Mhambi has been redeployed.

Thursday, November 30, 2006

Van Zyl Slabbert, Africaness and oppressive stability

Former South African politician and sociologist Van Zyl Slabbert recently gave a speech at Wits University under the theme, Am I African? Van Zyl warned on new myths and invented history threatening the country.Whiteness and Africaness is a theme close to Mhambi's heart.

Yolandi Groenewald was there and the report was posted on the Copy Ninja blog.

Former opposition leader Frederik Van Zyl Slabbert’s definition of himself is disarmingly simple: “I live in Africa; therefore I am an African.”

Slabbert said South Africa’s struggle past was being selectively used to establish a racially exclusive Africanism as “the new dominant ideology”. He pleaded with South Africans “not to fall for an invented history”. This included the myth that Cuban and Angolan forces had defeated the South African Defence Force at the Angolan battle of Cuito Cuanavale, and FW de Klerk’s “romanticised” claim that he had acted out of conscience in unbanning the ANC.

“A lot of the historians have invented events about the transformation of South Africa, just because it had the right feel and creates a feeling of nationalism,” he said. “By inventing the past or co-opting it ideologically, it becomes more difficult to avoid repeating mistakes and dealing with the problems of the present.”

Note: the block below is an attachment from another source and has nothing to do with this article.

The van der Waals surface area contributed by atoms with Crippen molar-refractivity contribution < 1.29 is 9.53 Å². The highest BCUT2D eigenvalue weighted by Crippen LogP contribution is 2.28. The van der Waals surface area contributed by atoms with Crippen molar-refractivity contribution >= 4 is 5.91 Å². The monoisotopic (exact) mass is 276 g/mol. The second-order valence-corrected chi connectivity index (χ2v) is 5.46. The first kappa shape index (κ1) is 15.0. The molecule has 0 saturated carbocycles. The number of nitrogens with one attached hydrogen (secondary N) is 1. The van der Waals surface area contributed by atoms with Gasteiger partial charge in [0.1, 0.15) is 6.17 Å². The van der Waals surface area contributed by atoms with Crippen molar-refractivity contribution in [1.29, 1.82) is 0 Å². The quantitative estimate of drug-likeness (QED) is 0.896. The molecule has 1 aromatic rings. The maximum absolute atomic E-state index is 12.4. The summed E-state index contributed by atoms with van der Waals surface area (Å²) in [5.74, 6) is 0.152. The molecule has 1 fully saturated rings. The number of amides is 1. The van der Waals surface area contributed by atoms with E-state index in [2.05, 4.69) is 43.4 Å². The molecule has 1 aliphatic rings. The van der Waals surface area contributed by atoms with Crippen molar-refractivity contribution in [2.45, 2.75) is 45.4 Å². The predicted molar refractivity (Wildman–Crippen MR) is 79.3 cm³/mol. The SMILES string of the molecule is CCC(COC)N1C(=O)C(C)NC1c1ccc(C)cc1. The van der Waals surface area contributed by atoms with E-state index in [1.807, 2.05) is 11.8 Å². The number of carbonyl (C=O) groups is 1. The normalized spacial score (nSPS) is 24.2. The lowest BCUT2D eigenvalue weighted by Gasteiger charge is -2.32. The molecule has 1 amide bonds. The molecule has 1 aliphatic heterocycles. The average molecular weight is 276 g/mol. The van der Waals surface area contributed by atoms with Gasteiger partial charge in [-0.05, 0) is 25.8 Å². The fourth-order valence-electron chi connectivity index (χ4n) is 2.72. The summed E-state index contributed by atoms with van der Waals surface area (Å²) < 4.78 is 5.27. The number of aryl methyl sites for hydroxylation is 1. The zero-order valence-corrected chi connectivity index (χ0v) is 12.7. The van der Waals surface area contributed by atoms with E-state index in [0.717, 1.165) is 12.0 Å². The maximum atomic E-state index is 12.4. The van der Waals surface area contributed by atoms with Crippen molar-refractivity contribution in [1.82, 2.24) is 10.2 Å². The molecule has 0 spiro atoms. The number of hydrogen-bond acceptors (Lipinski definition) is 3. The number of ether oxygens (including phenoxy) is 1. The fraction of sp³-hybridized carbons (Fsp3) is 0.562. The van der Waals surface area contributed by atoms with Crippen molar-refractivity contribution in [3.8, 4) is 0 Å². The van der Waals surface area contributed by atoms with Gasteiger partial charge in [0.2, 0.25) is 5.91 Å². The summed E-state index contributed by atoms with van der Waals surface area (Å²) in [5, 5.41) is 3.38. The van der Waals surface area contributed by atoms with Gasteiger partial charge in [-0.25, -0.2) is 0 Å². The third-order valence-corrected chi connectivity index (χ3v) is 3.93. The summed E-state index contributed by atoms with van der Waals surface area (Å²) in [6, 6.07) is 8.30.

Oppressive stability

Sounding like Rian Malan's "where you live is boring" just after his return to South Africa, Slabbert also spoke - hold onto your seats - about the oppressive stability of the apartheid regime.

“We now have a vibrant civil society, and this translates into a more consensual society,” he said. “Crime is also a form of civil society participation, a negative one, but riddled with entrepreneurs.”

It might be thought that with profound divisions emerging in the ANC, South Africa was at risk of a military coup or Zimbabwean dictatorship. This was unlikely to happen because of South Africa’s vibrant civil society and the South African habit of questioning government.

Oppresive stability, goodness me, Mhambi wonders how Britain would rate on Van Zyl's scale?

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